The following is a guest post by Cat M. Ariail, author of the forthcoming book Passing the Baton: Black Women Track Stars and American Identity for our NASSH 2020 Virtual Exhibit. Ariail is a lecturer in the Department of History at Middle Tennessee State University.
Ahead of the 1948 London Games, the infamous Avery Brundage, then the president of the United States Olympic Committee (USOC), proclaimed that the Olympics provide opportunity “without regard for race, creed, or color.” While Brundage optimistically, or possibly ignorantly, overestimated the Games’ meritocratic character, his words point to the significance of identity on the Olympic stage. Race, color, and creed, as well as gender and sexuality, are explain the enduring importance of the Olympics. Because the nations that compete in the Games continually have struggled with identity-based inequalities, from race and ethnicity to religion to gender and sexuality, the ability of a multiply-marked athlete to succeed in the Olympics can challenge a nation’s preferred, and often political, prerogatives, contesting and complicating conceptions of national identity.
In the postwar period, black women track stars who competed for the United States proved the powerful potential of the Olympic Games.
At the 1948 Games, Alice Coachman became the first black woman to win a gold medal, triumphing in the high jump. Her victory caused discomfort for American sporting and social institutions committed to white patriarchal superiority, implicitly raising critical questions: Who can be an athlete? Who can be an American athlete? Who can be an American? Four years later, a foursome of young American women athletes, three black and one white, offered an answer, grabbing the gold medal in the 400-meter relay in an unexpected upset. In response, the US sporting press attempted to cast the triumph as fluke, reflecting an unwillingness to reckon with the athletic autonomies and abilities of young women, especially young women of color. However, through these accomplishments and others, black American women track athletes used the Olympic stage to insert blackness and femaleness into the image of Americanness, in turn requiring US sport culture, from mainstream, white-controlled media to state-affiliated institutions, to reconcile the place of black women’s athleticism in the American sporting nation.
By the mid 1950s, larger sociopolitical developments began to shift perceptions of black women track athletes. Due to Cold War concerns and civil rights agitations, their athletic assertions of Americanness were reinterpreted, acquiring particular, propagandistic purpose. The double burden of race and gender, which previously had marked black women athletes as outsiders, now made them examples of American opportunity; they were embodied evidence of the possibility of American equality. Wilma Rudolph, winner of three gold medals at the 1960 Rome Games, exemplified this ideological shift. Sports Illustrated said of Rudolph, “With her lissome grace and warm smile, Wilma was not only a winner, she was delightfully American as well.”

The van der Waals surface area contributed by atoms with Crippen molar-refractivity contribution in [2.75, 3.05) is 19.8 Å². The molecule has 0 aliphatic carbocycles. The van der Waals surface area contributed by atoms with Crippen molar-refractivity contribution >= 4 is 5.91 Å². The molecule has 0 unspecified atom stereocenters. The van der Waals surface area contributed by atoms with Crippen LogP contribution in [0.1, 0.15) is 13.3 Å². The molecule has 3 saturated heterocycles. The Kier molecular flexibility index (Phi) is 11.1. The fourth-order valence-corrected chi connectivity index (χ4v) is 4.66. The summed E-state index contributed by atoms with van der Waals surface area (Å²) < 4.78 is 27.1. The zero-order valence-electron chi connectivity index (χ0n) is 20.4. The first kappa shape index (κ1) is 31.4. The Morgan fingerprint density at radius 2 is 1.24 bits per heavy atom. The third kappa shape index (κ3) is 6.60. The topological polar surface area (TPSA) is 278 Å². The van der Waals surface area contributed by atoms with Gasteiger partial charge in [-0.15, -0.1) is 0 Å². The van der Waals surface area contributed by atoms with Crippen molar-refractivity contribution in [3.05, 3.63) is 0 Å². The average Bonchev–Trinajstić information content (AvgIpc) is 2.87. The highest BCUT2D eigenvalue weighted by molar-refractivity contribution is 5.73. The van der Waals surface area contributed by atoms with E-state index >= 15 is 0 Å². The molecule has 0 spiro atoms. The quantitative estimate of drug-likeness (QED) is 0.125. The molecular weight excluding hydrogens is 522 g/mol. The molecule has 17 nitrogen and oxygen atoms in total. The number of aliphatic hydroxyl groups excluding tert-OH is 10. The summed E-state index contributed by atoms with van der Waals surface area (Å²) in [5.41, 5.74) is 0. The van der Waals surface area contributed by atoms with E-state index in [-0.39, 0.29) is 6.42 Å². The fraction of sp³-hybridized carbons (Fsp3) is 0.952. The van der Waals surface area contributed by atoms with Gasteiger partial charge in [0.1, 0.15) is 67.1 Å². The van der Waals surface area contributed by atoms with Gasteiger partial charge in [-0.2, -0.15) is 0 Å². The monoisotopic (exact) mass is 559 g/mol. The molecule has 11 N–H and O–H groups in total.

This increased acceptance of black women athletes as American representatives also was aided by reconfigured ideas about the intersection of racial, gender, and sexual identities. The racialized gender anxieties that inspired resistance to black women’s athleticism were ameliorated by a racialized gender ideology — heteronormativity. Normative, white-defined femininity was a prerequisite to the acclaim, and, in turn, Americanness, of a black woman athlete. The black woman track star’s place in the American sporting nation was circumscribed, made to bolster, instead of challenge, the nation’s dominant ideologies of race, gender, and sexuality.
Thus, the postwar trajectory of black American women track stars somewhat pessimistically suggests that, for all the potential power of the Olympic platform, it fails to produce permanent, progressive change. Ideologies are reformulated in ways that discipline athletes into desired national representatives. But such a possibility for the athletic articulation of an alternative national identity remains, as moments of athletic excellence can contribute to the slow, stubborn erosion of conceptions of who can and should be an American athlete and, in turn, an American. By the 2016 Rio Games, black women athletes had extended their ideological influence beyond the track and field, infiltrating the traditionally-white sports of gymnastics and swimming to trouble long-entrenched notions about the “appropriate” relationship between race, gender, sport, and nation. At the now-2021 Tokyo Games, American athletes marked by multiple identities again will have the opportunity to expand the boundaries of American belonging.
By Cat M. Ariail